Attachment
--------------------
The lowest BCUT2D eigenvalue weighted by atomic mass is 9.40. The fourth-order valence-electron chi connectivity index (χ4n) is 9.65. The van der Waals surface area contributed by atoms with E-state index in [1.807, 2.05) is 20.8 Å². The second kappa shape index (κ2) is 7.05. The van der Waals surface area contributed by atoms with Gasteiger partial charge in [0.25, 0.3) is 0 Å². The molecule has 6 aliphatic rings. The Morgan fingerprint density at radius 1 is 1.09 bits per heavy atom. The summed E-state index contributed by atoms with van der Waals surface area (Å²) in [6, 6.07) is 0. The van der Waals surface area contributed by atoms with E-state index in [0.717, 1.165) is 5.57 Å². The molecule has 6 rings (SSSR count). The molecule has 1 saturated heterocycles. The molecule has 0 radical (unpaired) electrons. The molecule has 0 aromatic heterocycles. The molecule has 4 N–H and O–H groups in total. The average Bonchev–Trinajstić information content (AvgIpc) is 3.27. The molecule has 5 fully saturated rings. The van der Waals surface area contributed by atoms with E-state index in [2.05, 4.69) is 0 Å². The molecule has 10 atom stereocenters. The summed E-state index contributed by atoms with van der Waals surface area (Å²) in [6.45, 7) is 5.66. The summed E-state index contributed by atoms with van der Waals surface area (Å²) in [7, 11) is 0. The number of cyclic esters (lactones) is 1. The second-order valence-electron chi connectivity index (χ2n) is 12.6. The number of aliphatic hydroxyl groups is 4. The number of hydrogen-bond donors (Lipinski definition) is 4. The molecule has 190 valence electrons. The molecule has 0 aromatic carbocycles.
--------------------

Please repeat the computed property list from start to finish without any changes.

The lowest BCUT2D eigenvalue weighted by atomic mass is 9.40. The fourth-order valence-electron chi connectivity index (χ4n) is 9.65. The van der Waals surface area contributed by atoms with E-state index in [1.807, 2.05) is 20.8 Å². The second kappa shape index (κ2) is 7.05. The van der Waals surface area contributed by atoms with Gasteiger partial charge in [0.25, 0.3) is 0 Å². The molecule has 6 aliphatic rings. The Morgan fingerprint density at radius 1 is 1.09 bits per heavy atom. The summed E-state index contributed by atoms with van der Waals surface area (Å²) in [6, 6.07) is 0. The van der Waals surface area contributed by atoms with E-state index in [0.717, 1.165) is 5.57 Å². The molecule has 6 rings (SSSR count). The molecule has 1 saturated heterocycles. The molecule has 0 radical (unpaired) electrons. The molecule has 0 aromatic heterocycles. The molecule has 4 N–H and O–H groups in total. The average Bonchev–Trinajstić information content (AvgIpc) is 3.27. The molecule has 5 fully saturated rings. The van der Waals surface area contributed by atoms with E-state index in [2.05, 4.69) is 0 Å². The molecule has 10 atom stereocenters. The summed E-state index contributed by atoms with van der Waals surface area (Å²) in [6.45, 7) is 5.66. The summed E-state index contributed by atoms with van der Waals surface area (Å²) in [7, 11) is 0. The number of cyclic esters (lactones) is 1. The second-order valence-electron chi connectivity index (χ2n) is 12.6. The number of aliphatic hydroxyl groups is 4. The number of hydrogen-bond donors (Lipinski definition) is 4. The molecule has 190 valence electrons. The molecule has 0 aromatic carbocycles.